Wednesday, March 18, 2009

Coraline: The Third Dimension of Animation

Henry Selick's Coraline, based on the novel by Neil Gaiman, is a powerhouse of visual invention, filled with the wonder, freshness and singularity of vision that distinguishes only our most beloved fairy tales.  Seeing it in 3-D, in particular, will be one of the great cinematic experiences of your life, provided that you remember the following things:

1) It is not for young children.  The film is fraught with Freudian imagery disturbing enough to rival Un Chien Andalou.  
2) The humor is corrosive enough to bore a hole through a block of steel.
3) This is a movie of subtle wonderments.

This last point is what shocked me the most and instantly made Coraline one of my all-time favorite animated films.  Every other 3-D animated film I have seen (The Polar Express, Beowulf, etc.) has sent me from the theater with a mallet in one hand and a pack of advils in the other -- whichever could do the job of satiating my headache quicker.  In contrast, I went into Coraline already nursing a headache and emerged feeling refreshed.  

The director Henry Selick is famous for creating eye-popping stop motion features like The Nightmare Before Christmas and James and The Giant Peach.  The visual design of Coraline is a perfect cross and arguably his best.  It is as macabre as Nightmare but it isn't as grotesque.  It is as fanciful as James and The Giant Peach, but it is also more sophisticated.  There is something wonderfully tactile about the characters and the production design.  

The story concerns a little girl (voiced by Dakota Fanning), who is unhappy at home and one day opens a portal that transports her to an alternate universe where she meets her "other" mother and father.  Unlike her real parents, Coraline's other mother and father pay attention to her and basically live to satisfy her every whim.  Everything else in this other universe seems to follow suit, until Coraline learns that in order to stay there permanently, she will have to let her other Mother sew buttons over her eyes and this is where (as they say) the plot thickens.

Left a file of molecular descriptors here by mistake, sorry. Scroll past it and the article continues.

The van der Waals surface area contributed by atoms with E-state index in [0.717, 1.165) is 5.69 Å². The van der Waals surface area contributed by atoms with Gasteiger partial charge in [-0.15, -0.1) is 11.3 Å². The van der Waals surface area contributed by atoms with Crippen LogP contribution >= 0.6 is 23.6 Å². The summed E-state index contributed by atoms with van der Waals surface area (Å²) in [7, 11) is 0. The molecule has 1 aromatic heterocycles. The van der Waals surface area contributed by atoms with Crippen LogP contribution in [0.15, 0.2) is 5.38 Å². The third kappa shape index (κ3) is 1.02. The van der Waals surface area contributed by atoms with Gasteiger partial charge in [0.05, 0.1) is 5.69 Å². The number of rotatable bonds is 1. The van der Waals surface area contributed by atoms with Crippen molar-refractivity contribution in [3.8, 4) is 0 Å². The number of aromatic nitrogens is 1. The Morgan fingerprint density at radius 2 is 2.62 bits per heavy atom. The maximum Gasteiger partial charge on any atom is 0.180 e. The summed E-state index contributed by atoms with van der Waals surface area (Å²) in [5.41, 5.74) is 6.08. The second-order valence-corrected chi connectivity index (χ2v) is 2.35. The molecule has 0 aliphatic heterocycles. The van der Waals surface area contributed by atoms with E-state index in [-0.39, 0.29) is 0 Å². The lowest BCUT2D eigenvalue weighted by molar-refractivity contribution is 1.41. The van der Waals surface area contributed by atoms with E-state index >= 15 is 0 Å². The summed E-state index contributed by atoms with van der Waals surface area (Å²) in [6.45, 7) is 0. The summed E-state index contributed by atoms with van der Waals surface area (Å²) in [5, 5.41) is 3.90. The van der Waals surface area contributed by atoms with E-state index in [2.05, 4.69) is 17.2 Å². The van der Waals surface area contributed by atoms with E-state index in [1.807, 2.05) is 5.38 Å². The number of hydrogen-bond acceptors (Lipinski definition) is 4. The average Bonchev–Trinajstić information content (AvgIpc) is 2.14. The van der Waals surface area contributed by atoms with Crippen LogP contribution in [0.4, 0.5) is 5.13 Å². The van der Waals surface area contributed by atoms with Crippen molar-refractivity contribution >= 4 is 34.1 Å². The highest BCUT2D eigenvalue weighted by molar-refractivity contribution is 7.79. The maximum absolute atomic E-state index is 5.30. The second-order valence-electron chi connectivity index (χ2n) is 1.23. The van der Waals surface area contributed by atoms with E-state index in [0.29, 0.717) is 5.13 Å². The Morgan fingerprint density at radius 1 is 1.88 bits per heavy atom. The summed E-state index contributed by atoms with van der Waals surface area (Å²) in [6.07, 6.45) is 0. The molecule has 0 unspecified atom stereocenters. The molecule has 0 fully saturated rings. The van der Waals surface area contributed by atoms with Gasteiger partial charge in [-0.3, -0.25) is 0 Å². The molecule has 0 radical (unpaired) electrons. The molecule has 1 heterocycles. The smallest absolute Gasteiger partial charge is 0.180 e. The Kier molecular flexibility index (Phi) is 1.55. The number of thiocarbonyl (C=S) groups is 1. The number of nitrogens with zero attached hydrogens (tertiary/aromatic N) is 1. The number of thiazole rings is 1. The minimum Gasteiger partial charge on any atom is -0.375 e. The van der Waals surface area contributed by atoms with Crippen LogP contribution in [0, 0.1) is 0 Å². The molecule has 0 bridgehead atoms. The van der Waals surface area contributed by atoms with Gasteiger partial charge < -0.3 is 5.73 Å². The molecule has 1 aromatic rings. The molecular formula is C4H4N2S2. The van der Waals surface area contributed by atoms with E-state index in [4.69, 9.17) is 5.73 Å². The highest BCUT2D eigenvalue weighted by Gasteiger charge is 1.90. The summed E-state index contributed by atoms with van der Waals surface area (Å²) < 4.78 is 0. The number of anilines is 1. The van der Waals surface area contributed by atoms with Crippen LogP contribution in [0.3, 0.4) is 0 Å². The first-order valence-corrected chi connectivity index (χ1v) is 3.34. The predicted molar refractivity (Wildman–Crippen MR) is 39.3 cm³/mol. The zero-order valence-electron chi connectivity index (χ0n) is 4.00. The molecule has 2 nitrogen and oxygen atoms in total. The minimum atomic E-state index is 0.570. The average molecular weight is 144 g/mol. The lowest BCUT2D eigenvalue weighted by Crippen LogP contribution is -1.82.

I wouldn't dream of giving anything else away.  The movie needs to be seen to be believed and probably even to be understood.  Let's just say there are many provocative symbols and meanings hidden beneath the imagery in Coraline.  Enough to get even the most jaded adult reflecting thoughtfully.  Ultimately the movie is a revelation not because of its dazzling visuals or it's taut pacing, but rather because of its subtlety.  

I can't remember the last time I saw an animated film that was this understated yet effective at the same time.  This is the real, untapped, third dimension of animation.  Selick is a director who intuitively understands the dynamics of storytelling and his gifts are instructive in showing us the importance of building to big moments.  Not every moment is a climax.  Instead there is a pace and a structure to the plot and this makes his set-pieces all the more thrilling.  Selick values silence and anticipation as well as he does old-fashioned razzle-dazzle.  As a result Coraline is more enchanting than any other 3-D film you may have seen prior.  It dangles the carrot of imagination in front of us, instead of smacking us over the head with it.